He took off his glasses and wiped them, seeming to look away, exhaling deeply, remembering when he first heard them, remembering her.

She had been naked under the sweatsuit, and her hour wasn’t up. He ran his hands over her body, starting with her hair which he freed from the constraints of a ponytail, watching it tumble, right itself, and gently settle past her shoulders. Then there were her lips on his and the wetness of her mouth, her breasts suspended by the gift of youth. He remembered the smell of her skin as he went to his knees, her taste as she opened herself to him, and the homage he paid as she turned around, owning him and laughing at the family picture.

“I’ve heard them before. They’re Latin. Spelled how they’re pronounced,” he looked at Mike. “I suggest you look it up. Not part of my area of expertise, not something I can offer an opinion on.” He fiddled with his watch. “I deal in matters of science.”

So the words were real, and the hope of maybe this didn’t happen was trampled by the return of helplessness. “I couldn’t stop her! I said no! I fought as hard as I could! I begged her to stop! She was too strong! he screamed. “How am I supposed to live with that? You got anything to make the rest of my life smooth sailing?”


By midnight, he was back in his dorm room, an evaluation, an agreement to continue counseling. He looked at his windowsill, the void created by the broken panel, and his gorilla poster. Opinions now mattered.

“Word, did the doctor have any idea what was in that stuff we smoked?” John asked.

“Based on my case and the another three, they think we smoked pot that might have been laced with angel dust.”

“Caveat Emptor,” John evoked his economics class. “That explains a lot of things, Word.”

“What do you mean?”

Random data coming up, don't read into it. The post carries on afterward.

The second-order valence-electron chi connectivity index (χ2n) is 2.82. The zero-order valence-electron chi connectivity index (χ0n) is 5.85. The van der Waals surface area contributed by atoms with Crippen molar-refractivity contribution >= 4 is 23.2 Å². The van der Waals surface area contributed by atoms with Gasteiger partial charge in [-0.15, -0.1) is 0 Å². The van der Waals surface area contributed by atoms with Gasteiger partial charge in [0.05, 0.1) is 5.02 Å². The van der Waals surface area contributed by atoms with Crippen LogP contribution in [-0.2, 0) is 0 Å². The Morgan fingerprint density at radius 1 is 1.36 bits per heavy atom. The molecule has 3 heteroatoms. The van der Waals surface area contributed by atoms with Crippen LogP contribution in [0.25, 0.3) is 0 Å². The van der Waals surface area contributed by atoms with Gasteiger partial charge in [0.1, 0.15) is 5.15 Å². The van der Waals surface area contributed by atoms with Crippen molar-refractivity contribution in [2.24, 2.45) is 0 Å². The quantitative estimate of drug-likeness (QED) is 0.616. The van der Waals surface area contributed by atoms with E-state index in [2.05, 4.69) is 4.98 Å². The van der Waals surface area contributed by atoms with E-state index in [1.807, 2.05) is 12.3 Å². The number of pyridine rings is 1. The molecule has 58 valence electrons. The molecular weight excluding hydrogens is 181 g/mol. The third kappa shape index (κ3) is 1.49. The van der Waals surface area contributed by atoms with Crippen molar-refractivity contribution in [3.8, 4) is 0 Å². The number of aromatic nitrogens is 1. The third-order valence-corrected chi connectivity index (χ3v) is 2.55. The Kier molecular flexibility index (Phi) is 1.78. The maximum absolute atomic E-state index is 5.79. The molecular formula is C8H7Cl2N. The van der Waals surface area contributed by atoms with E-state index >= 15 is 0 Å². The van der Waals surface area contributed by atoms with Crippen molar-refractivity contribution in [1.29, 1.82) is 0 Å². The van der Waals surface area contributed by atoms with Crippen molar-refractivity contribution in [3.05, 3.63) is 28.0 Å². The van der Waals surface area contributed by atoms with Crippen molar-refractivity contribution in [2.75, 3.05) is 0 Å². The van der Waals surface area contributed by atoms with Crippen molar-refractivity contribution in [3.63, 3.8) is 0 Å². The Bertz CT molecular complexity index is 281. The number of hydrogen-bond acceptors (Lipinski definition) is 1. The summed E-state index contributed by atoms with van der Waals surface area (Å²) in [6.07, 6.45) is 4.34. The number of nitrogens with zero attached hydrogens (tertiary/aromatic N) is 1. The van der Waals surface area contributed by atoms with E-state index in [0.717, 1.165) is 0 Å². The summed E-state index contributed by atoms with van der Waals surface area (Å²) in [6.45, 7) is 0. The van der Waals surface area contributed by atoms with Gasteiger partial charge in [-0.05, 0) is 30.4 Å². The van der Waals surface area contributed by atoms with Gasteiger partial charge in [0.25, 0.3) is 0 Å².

John looked at Andy and Kurt and asked, “Either of you guys want to tell the story, or should I just go with it?”

John received no offers, so he shared. “Word, we worked up a big bill between Y.A.’s and my credit card over in the study room.”

“You can’t be fucking serious!”

“Just like you, all of us lost our shit and thought everything was funny, so we all showed up at Toots’s door pretty much right after you left the room. No holds barred and a half-hour each alone with her.”

Mike looked at Kurt and Andy who both were wearing grins and seeming to look back on the experience. “I don’t see any dissent here, so how much?”

“It set each of us back $200 apiece.”

“Toots makes $600 for 90-minutes of work?” Mike did the math.

“Word, that sounds like an algebra problem, and I don’t do math well when I’m hungry. I want for all of us to continue this conversation, but let’s get something to eat downstairs.”

Mike’s world had shrunk. Every corner and every door featured moats that housed monsters and demons. The expanse of Beer Pond seemed like an Atlantic crossing when he negotiated it earlier. He couldn’t look at himself in the mirror without seeing Carol’s ghostly image. He couldn’t bear the thought of seeing Donna and watching the hurt turn to hate in her eyes. ”

I’m not going down there.”

“Word, you’ve got to eat,” Kurt encouraged him.

“I can’t go down there.”

“Word, if it’s about Donna,” John said, “I’m sorry to tell you that that won’t be a problem.

“What are you talking about, John?” Mike asked.

“Word, Donna’s left Hillview. She went back home this afternoon, packed her shit and left.